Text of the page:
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   Re: [xml-dev] XML Schema Question

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Bullard, Claude L (Len) wrote:

> Thanks to Priscilla, Henry, Bob and Jeff.  
> That makes perfect sense.  I'll forward this 
> back to the X3D group.   We are in the process 
> of cleaning up the schema and DTD.  I think I 
> shall continue to use XSV, though, if for no 
> other reason than to give feedback on what it 
> detects in case that outs any bugs.
> If it isn't the gold standard, it ought to be.

Certainly there ought to be one. Like you, I'd hoped XSV would be that 
one, in large part because there is no hope of writing a correct 
processor unless you understand the specification, and Henry Thompson 
certainly does.

But I also understand how such a project can't claim top priority on the 
time of the few people, like Henry and Priscilla, who really understand 
WXS in every detail. It is a darned shame that W3C doesn't own up to its 
responsibility to _really_ assure its specifications are implementable 
by putting its pool of volunteer labor to work _really_ implementing 
them, and proving the implementation by offering it as the platinum rod 
to be measured by.

The current process, where vendor interest in implementing a spec 
suffices to prove implementability and marketplace competition is 
expected to favor more correct implementations over time, need never 
converge in even one correct implementation. This is clearly shown by 
the fate of other standards, from SQL to CSS2. Correctness is not the 
first goal of commercial implementations and never will be. Other 
considerations, like performance, time to market, memory footprint, 
internationalization, are significantly more important to vendors than 
finishing off the last details of a spec, or changing an incorrect 
behavior that has acquired a large customer following. This inertia 
extends even to open source implementations, which compete in the same 
marketplace as commercial offerings and, price aside, on the same 
measures. Social factors interfere, as well; for example, it isn't 
uncommon that committers in open source projects will resist fixing 
corner cases if the fixes require rewriting significant amounts of code, 
a situation where over-the-transom contributions are less likely, as well.

What is needed is an open source implementation of all significant 
recommendations (the ones willing to stand up and admit they are 
insignificant can be exempted) devoted solely to the goal of 
correctness, developed in tandem with an open source test infrastructure 
by which the implementation is proven. Such an implementation would be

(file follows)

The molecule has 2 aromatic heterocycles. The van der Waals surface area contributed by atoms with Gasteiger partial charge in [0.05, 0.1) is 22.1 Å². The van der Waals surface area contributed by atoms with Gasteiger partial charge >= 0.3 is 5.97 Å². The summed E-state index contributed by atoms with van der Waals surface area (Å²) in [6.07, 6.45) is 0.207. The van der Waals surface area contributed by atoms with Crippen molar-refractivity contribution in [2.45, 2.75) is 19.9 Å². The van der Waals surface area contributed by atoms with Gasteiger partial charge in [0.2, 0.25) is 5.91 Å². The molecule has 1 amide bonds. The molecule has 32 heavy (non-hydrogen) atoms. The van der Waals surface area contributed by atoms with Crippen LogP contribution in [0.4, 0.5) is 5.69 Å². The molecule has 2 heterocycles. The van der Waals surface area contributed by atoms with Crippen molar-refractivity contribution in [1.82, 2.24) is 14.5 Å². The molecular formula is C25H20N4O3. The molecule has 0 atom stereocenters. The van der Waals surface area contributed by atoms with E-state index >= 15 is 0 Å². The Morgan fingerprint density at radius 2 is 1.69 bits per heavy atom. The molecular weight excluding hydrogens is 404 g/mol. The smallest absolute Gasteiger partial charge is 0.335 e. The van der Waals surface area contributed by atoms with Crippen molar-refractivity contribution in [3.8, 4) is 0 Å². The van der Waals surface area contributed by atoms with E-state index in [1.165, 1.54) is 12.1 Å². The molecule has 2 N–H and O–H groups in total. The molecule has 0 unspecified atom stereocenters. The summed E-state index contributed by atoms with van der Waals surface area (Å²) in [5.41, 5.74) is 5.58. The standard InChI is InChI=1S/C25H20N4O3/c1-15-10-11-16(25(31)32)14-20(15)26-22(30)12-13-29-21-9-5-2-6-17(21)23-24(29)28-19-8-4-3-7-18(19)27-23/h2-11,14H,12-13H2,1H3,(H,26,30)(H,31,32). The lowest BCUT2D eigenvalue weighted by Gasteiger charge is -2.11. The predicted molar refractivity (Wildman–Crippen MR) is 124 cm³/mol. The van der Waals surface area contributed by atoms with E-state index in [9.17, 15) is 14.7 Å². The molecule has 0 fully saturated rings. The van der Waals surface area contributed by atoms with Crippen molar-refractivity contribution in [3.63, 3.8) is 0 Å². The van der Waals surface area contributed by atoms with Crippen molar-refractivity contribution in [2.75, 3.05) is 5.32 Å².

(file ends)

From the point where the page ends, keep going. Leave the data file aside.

highly unlikely to be commercially attractive in it own right, but would 
provide a significant lever that customers could use to apply pressure 
to vendors. The test suite, in turn, would give other implementors a 
powerful tool, perhaps the most powerful tool possible, for producing 
conformant products. Ideally, the reference implementation's initial 
development would be done in tandem with the development of the 
recommendation, but it is never too late to start.

Bob Foster

> Understand the problems of other consortia building 
> on W3C specifications to create ISO standards, and 
> you quickly see the problem of authoritative reference. 
> Given multiple testers with different parsers, it 
> is important to know which tool is the one to trust 
> even if it has known bugs.  Better the known than 
> the unknown.  While the situation may be getting 
> better, schedules for other works are complicated 
> by tool diversity.
> Systems like X3D that sit atop different consortia 
> specifications, the OpenGL and Direct3D 3D languages, 
> and then the multitude of device drivers underneath 
> are in a boiling soup of bug sources. That should 
> make the rich client application developers who must also use 
> those subsystems more than a little nervous. So 
> we may be forced toward reference implementations 
> to get stability even if only in the legal sense.
> Betty is right.  This is eerily reminiscent of 1993. 
> Are unicorns coming back?
> len
> From: Priscilla Walmsley [mailto:priscilla@walmsley.com]
> Hi Len,
> Normally, min/maxOccurs are allowed on the choice element.  Those 2 choice
> groups are invalid because they each appear as the child of a "group"
> element.  XML Schema does not allow min/maxOccurs on the children of
> "group".  Instead, you put min/maxOccurs on the _reference_ to the group, as
> in: 
> <group ref="xxx" minOccurs="0" maxOccurs="6"/>
> Hope that helps,
> Priscilla


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